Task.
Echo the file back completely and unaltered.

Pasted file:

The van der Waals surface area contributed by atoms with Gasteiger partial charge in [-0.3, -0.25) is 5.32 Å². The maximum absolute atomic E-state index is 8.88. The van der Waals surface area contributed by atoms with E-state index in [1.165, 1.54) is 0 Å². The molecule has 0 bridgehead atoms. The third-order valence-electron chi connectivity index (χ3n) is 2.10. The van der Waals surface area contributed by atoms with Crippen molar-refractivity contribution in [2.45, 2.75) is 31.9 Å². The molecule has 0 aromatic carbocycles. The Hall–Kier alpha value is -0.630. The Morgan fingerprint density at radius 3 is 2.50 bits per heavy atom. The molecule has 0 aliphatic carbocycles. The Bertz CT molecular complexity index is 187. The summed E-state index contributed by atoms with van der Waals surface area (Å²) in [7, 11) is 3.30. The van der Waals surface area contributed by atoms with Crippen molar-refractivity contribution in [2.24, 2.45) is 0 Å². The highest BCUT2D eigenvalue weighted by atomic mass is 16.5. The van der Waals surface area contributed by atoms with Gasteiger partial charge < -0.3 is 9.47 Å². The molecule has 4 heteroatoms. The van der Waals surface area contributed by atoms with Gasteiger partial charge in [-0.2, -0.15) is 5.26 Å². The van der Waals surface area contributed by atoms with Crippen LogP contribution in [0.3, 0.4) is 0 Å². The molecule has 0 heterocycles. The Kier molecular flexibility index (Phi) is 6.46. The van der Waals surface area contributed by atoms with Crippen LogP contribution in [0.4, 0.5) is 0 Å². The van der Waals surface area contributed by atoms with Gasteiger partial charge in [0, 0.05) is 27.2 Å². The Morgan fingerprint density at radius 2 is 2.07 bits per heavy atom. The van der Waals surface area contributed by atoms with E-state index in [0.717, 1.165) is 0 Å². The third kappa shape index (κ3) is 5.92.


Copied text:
The van der Waals surface area contributed by atoms with Gasteiger partial charge in [-0.3, -0.25) is 5.32 Å². The maximum absolute atomic E-state index is 8.88. The van der Waals surface area contributed by atoms with E-state index in [1.165, 1.54) is 0 Å². The molecule has 0 bridgehead atoms. The third-order valence-electron chi connectivity index (χ3n) is 2.10. The van der Waals surface area contributed by atoms with Crippen molar-refractivity contribution in [2.45, 2.75) is 31.9 Å². The molecule has 0 aromatic carbocycles. The Hall–Kier alpha value is -0.630. The Morgan fingerprint density at radius 3 is 2.50 bits per heavy atom. The molecule has 0 aliphatic carbocycles. The Bertz CT molecular complexity index is 187. The summed E-state index contributed by atoms with van der Waals surface area (Å²) in [7, 11) is 3.30. The van der Waals surface area contributed by atoms with Crippen molar-refractivity contribution in [2.24, 2.45) is 0 Å². The highest BCUT2D eigenvalue weighted by atomic mass is 16.5. The van der Waals surface area contributed by atoms with Gasteiger partial charge < -0.3 is 9.47 Å². The molecule has 4 heteroatoms. The van der Waals surface area contributed by atoms with Gasteiger partial charge in [-0.2, -0.15) is 5.26 Å². The van der Waals surface area contributed by atoms with Crippen LogP contribution in [0.3, 0.4) is 0 Å². The molecule has 0 heterocycles. The Kier molecular flexibility index (Phi) is 6.46. The van der Waals surface area contributed by atoms with Crippen LogP contribution in [0.4, 0.5) is 0 Å². The van der Waals surface area contributed by atoms with Gasteiger partial charge in [0, 0.05) is 27.2 Å². The Morgan fingerprint density at radius 2 is 2.07 bits per heavy atom. The van der Waals surface area contributed by atoms with E-state index in [0.717, 1.165) is 0 Å². The third kappa shape index (κ3) is 5.92.